the daily presentations.

Oh, good scholar,

I say to myself,

how can you help


but grow wise

with such teachings

as these–

the untrimmable light


of the world,

the ocean’s shine,

the prayers that are made

out of grass?


Mary Oliver from Why I Wake Early, 2004

Mary Oliver

David Whyte on JOY

is the meeting place of deep intentionality and self forgetting, the bodily alchemy of what lies inside us in communion with what formally seemed outside, but is now neither, but become a living frontier, a voice speaking between us and the world: dance, laughter, affection, skin touching skin, singing in the car, music in the kitchen, the quiet irreplaceable and companionable presence of a daughter: the sheer intoxicating beauty of the world inhabited as an edge between what we previously thought was us and what we thought was other than us.

Joy can be made by practiced, hard-won achievement as much as by an unlooked for, passing act of grace arriving out of nowhere; joy is a measure of our relationship to death and our living with death, joy is the act of giving ourselves away before we need to or are asked to, joy is practiced generosity. If joy is a deep form of love, it is also the raw engagement with the passing seasonality of existence, the fleeting presence of those we love understood as gift, going in and out of our lives, faces, voices, memory, aromas of the first spring day or a wood-fire in winter, the last breath of a dying parent as they create a rare, raw, beautiful frontier between loving presence and a new and blossoming absence.

To feel a full and untrammeled joy is to have become fully generous; to allow our selves to be joyful is to have walked through the doorway of fear, the dropping away of the anxious worried self felt like a thankful death itself, a disappearance, a giving away, overheard in the laughter of friendship, the vulnerability of happiness felt suddenly as a strength, a solace and a source, the claiming of our place in the living conversation, the sheer privilege of being in the presence of a mountain, a sky or a well loved familiar face – I was here and you were here and together we made a world.

‘JOY’ David Whyte

From CONSOLATIONS: The Solace, Nourishment and Underlying Meaning of Everyday Words


David Whyte.3


Meaningful work is by far the primary motivator for engagement, and experiencing excitement and joy in one’s work. Today, in healthcare organizations the environments are toxic, as the conditions for creating opportunities for meaningful work are not met.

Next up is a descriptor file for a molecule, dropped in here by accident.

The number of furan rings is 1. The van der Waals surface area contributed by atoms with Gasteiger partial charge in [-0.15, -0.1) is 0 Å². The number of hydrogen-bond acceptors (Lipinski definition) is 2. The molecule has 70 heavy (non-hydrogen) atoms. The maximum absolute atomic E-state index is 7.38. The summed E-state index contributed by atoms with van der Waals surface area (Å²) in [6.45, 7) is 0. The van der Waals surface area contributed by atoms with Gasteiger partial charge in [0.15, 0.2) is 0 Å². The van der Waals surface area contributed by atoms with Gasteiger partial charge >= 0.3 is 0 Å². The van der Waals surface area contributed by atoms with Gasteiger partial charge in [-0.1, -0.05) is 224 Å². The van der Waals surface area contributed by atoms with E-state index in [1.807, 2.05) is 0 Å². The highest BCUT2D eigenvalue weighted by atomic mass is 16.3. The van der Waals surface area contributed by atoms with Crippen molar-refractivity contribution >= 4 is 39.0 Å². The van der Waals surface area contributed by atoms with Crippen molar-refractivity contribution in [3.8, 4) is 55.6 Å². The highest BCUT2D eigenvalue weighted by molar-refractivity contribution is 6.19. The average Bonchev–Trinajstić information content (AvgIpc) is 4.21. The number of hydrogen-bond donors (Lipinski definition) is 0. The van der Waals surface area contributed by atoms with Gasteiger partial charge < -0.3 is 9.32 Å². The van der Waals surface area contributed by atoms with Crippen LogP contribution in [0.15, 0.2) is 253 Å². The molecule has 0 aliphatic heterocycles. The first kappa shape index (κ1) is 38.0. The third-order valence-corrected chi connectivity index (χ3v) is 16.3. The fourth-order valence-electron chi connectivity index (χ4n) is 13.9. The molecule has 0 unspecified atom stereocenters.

Conditions of meaningful work include: worker autonomy, having sufficient resources and an opportunity to learn from problems. Currently, many physicians have lost their autonomy, are told to do more with less and work in toxic cultures. These are environments where it’s not safe to expose vulnerability for growth and development, and we know working in environments where there is mutual respect is critical to finding meaning and joy. A precondition for a culture of safety in the workplace is the protection of the physical and psychological safety of the workforce. Joy in the workplace comes from an appreciation of the human spirit and organizational support for developing capabilities.

Conditions for meaningful work also comes from having leaders who are a resource for enabling physicians/others by removing obstacles, providing support and acknowledging/validating strong effort and successful outcomes. When people engage in work at this level – community spirit, innovation and creativity flourishes. Most adults in the U.S. spend more hours at work than anywhere else… work should “ennoble, not kill, the human spirit.”

A Work of Joy.1 < What is Joy in Work, Where has it Gone, How can We bring it Back?

This is the first of a series of blog posts examining Joy in Work – maybe we’ll call it: A Work of Joy! It is part of an ongoing discussion between Dave Kopacz and Sandy Carter on this topic and will include each of our thoughts individually as well as our dialogue on Joy in Work. This first blog will provide a broad outline for subsequent work. We will each start with a monologue and move from there into dialogue.

Dave Kopacz, M.D. works as a psychiatrist at the VA in Primary Care Mental Health Integration. Prior to this he was Clinical Director at Buchanan Rehabilitation Centre in Auckland, New Zealand. He is Board certified in Psychiatry and Integrative & Holistic Medicine. He is the author of Re-humanizing Medicine: A Holistic Framework for Transforming Your Self, Your Practice, and the Culture of Medicine.


Sandy Carter, Ph.D. works as a physician coach and consultant. Sandy is a professional certified coach, holds a PhD in organizational management with a specialization in leadership, and Masters in Business Administration and Social Work. Her research is in the area of transformational leadership with physicians, and wellness and resiliency.She heads The Center for Physician Leadership Coaching. 


What is joy in work?

Where has it gone?

How can we bring it back?